It’s nearing the end of the plan year for many group health plans. Here are two (short) unrelated updates for group health plan sponsors who are thinking about 2017 information reporting that will be due next year and also about plan benefits for 2018.
1- IRS says individual tax returns must include health coverage information
The bottom line: Employers who must provide 1095-Bs and 1095-Cs may want to make sure they furnish them timely to employees (by January 31, 2018), since employees must include this information to obtain tax refunds so are more likely than in prior years to request forms if employers do not timely provide them.
Additional detail: The IRS website includes the following Statement on Health Care Reporting Requirement:
“For the upcoming 2018 filing season, the IRS will not accept electronically filed tax returns where the taxpayer does not address the health coverage requirements of the Affordable Care Act. The IRS will not accept the electronic tax return until the taxpayer indicates whether they had coverage, had an exemption or will make a shared responsibility payment. In addition, returns filed on paper that do not address the health coverage requirements may be suspended pending the receipt of additional information and any refunds may be delayed.”
The IRS statement also notes that this process “reflects the requirements of the ACA and the IRS’s obligation to administer the health care law” and that the 2018 filing season will be the first time the IRS will not accept tax returns that omit this information.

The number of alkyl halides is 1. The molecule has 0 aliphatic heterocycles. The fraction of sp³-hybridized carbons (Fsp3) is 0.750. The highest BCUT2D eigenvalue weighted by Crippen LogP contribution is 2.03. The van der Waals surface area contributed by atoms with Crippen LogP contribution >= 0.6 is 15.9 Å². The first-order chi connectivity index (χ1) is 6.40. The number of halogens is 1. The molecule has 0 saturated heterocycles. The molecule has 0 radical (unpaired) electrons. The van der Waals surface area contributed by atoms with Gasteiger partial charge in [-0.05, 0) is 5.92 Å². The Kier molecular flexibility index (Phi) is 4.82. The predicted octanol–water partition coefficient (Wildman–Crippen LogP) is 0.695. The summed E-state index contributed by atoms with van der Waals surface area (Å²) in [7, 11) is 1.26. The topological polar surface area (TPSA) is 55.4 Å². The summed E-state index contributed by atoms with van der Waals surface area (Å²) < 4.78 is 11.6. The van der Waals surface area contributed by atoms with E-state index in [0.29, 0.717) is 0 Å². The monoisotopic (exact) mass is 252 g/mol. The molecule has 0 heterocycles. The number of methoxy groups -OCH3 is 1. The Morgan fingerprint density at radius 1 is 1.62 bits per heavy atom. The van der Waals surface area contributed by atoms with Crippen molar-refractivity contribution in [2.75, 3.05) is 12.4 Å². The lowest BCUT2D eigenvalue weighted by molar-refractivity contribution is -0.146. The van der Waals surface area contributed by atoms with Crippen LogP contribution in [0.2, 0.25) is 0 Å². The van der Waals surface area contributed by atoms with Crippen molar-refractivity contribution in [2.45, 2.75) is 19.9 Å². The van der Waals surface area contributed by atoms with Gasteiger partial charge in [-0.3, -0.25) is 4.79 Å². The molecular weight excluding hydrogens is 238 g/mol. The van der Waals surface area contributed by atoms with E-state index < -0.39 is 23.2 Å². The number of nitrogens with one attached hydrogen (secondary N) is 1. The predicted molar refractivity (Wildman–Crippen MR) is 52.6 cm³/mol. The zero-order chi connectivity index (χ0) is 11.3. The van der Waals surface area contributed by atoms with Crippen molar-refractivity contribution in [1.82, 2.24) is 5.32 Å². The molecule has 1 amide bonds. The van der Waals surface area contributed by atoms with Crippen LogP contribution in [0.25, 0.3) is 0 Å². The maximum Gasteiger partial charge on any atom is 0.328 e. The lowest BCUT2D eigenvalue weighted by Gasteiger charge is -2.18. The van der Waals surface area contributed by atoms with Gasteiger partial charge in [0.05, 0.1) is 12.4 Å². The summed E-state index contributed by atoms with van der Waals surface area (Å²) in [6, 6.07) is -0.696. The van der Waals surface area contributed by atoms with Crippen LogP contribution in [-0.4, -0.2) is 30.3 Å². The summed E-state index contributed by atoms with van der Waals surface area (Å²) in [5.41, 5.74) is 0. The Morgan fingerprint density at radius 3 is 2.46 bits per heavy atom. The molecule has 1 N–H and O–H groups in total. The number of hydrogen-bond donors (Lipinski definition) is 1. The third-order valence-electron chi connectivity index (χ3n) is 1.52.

2- Temporary hold on ACA 1557 requirement that plans cover gender transition-related services
The bottom line: Plans are not currently required to provide coverage for gender transition-related services. However, insurers might not be amending their plans until there is a final court decision.
Additional detail: ACA section 1557 prohibits group health plans and insurers from discriminating based on gender identity and termination of pregnancy, among other things. Under the Obama administration, HHS interpreted this rule to require plans and insurers who were subject to the rule to provide coverage for transition-related services (related to gender reassignment) and abortion. A recent court decision (Franciscan Alliance. Inc. v Price ) imposed a temporary nationwide injunction blocking enforcement of these rules during the litigation, and issued a “stay” (delay) of the litigation while HHS reconsiders the rule. Plans and insurers subject to the rule are those who receive funds from HHS. This includes funds for Medicare and Medicaid policies, and exchange policies. Such covered entities must comply with ACA 1557 for all policies they sell, not just for those policies for which they receive HHS funds. Cautionary note: Plans that currently cover transition-related health services should consider whether they want to wait for a final court decision before making any changes.